What's this 'scotomisation' in The Da Vinci Code?
Seeing is not always believing
Also in this week's column:
- What lies within: Life in the human body
- What happened to haemophiliacs before blood supplies were safe?
- Is the brain-sex theory founded in fact?
What's this "scotomisation" in the The Da Vinci Code?
Asked by Rita Hamblyn of New York City
In the current blockbuster film, The Da Vinci Code, there is an important scene where Robert Langdon (Tom Hanks), Sophie Neveu (Audrey Tautou), and Sir Leigh Teabing (Ian McKellan) discuss the possible hidden images in Leonardo da Vinci's masterpiece, The Last Supper.
Does the picture depict John the Apostle or Mary Magdalene? Are there signs that Mary and Jesus are married? Where in the picture is the Holy Grail? Is it there at all?
At one point in this scene, Sir Leigh refers to scotomisation - a word not in the current vocabulary of most film goers - and he hardly explains its meaning. Understanding this concept is one of the keys to unlocking the mystery within a mystery within a mystery: Why people perceive differently what's in The Last Supper, the artistic and historical mysteries surrounding it, and the mystery of why there's all the excitement about The Da Vinci Code book and movie.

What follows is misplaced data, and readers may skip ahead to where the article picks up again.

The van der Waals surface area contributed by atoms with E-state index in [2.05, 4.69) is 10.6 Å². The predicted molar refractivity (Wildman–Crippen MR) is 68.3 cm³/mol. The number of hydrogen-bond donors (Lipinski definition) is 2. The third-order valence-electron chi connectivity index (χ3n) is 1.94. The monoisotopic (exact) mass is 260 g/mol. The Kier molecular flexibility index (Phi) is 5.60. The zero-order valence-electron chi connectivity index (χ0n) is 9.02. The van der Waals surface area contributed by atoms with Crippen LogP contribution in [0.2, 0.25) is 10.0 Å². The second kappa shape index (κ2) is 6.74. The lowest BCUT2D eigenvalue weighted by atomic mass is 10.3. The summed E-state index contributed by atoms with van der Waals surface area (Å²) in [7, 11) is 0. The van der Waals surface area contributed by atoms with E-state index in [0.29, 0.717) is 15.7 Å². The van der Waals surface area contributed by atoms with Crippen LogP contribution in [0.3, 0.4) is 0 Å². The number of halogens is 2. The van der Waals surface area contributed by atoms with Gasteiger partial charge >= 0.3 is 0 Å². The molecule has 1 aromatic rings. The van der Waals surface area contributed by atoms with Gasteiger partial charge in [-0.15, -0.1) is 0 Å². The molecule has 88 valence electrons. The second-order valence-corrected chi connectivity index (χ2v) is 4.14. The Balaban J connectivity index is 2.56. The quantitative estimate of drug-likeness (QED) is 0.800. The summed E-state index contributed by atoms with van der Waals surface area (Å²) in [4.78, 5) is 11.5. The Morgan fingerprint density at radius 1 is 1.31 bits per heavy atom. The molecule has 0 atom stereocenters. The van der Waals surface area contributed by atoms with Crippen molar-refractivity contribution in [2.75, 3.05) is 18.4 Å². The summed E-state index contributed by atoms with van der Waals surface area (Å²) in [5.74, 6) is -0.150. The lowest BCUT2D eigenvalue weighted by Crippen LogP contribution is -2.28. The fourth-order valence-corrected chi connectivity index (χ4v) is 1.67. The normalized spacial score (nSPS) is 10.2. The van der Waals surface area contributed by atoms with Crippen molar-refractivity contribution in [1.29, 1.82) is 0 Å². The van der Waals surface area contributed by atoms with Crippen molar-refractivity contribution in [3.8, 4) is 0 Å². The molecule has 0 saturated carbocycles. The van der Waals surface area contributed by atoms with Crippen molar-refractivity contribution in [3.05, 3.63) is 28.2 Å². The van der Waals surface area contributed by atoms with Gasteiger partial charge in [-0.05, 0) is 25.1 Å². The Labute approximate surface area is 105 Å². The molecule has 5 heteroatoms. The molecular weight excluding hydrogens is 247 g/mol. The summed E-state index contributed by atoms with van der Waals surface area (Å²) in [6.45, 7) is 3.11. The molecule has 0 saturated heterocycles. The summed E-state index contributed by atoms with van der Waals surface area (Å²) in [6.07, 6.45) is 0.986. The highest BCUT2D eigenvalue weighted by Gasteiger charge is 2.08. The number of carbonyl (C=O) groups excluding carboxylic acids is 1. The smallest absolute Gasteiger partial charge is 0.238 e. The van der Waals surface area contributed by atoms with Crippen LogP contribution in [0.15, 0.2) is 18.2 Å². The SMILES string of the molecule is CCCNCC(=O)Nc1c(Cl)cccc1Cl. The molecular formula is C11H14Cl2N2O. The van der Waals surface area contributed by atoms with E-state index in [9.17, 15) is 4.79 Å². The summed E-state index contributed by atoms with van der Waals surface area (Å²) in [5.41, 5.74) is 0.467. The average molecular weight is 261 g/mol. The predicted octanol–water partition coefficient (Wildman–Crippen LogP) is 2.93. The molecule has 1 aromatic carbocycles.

"Scotomisation" is the psychological tendency in people to see what they want to see and not see what they don't want to see - in situations, in themselves, in anything, even in a painting - due to the psychological impact that seeing (or not seeing) would inflict.
In this case, it is one of the most famous paintings of all time and an icon in the faith of millions of Christians. The emotional power of this is considerable. It is no wonder then that The Da Vinci Code book and film have been so controversial throughout the world.
Perception involves seeing and processing information through the filter of our intellect and our emotions. That's why people often see the same thing differently. Scotomisation can be a false denial but also a false affirmation of our perceptions.
The term used in behavioral science is borrowed from the science of optics and ophthalmology. “Scotoma” is from the Greek word skotos (to darken) and means a spot on the visual field in which vision is absent or deficient.
The French psychiatrist Rene Laforgue (1894-1962) is thought to be the first to have used the term in a psychiatric sense. In a 1925 letter to Sigmund Freud, Laforgue wrote that "scotomisation corresponds to the wish that is infantile...not to acknowledge the external world but to put the ego itself into its place..."
At the time, Laforgue was talking about denial and repression in schizophrenics, but the term can have a more general application.
Psychiatrist R.D. Laing (1927-1989) describes scotomisation as a process of an individual psychologically denying the existence of anything they see with their own eyes that they really don’t want to see and hence don't want to believe.
He writes in Interpersonal Perception (1966) that scotomisation is "our ability to develop selective blind spots regarding certain kinds of emotional or anxiety-producing events". So it may be a matter of faith with the evidence of The Da Vinci Code.
Seeing is believing, but not always.
Stephen Juan, Ph.D. is an anthropologist at the University of Sydney. Email your Odd Body questions to firstname.lastname@example.org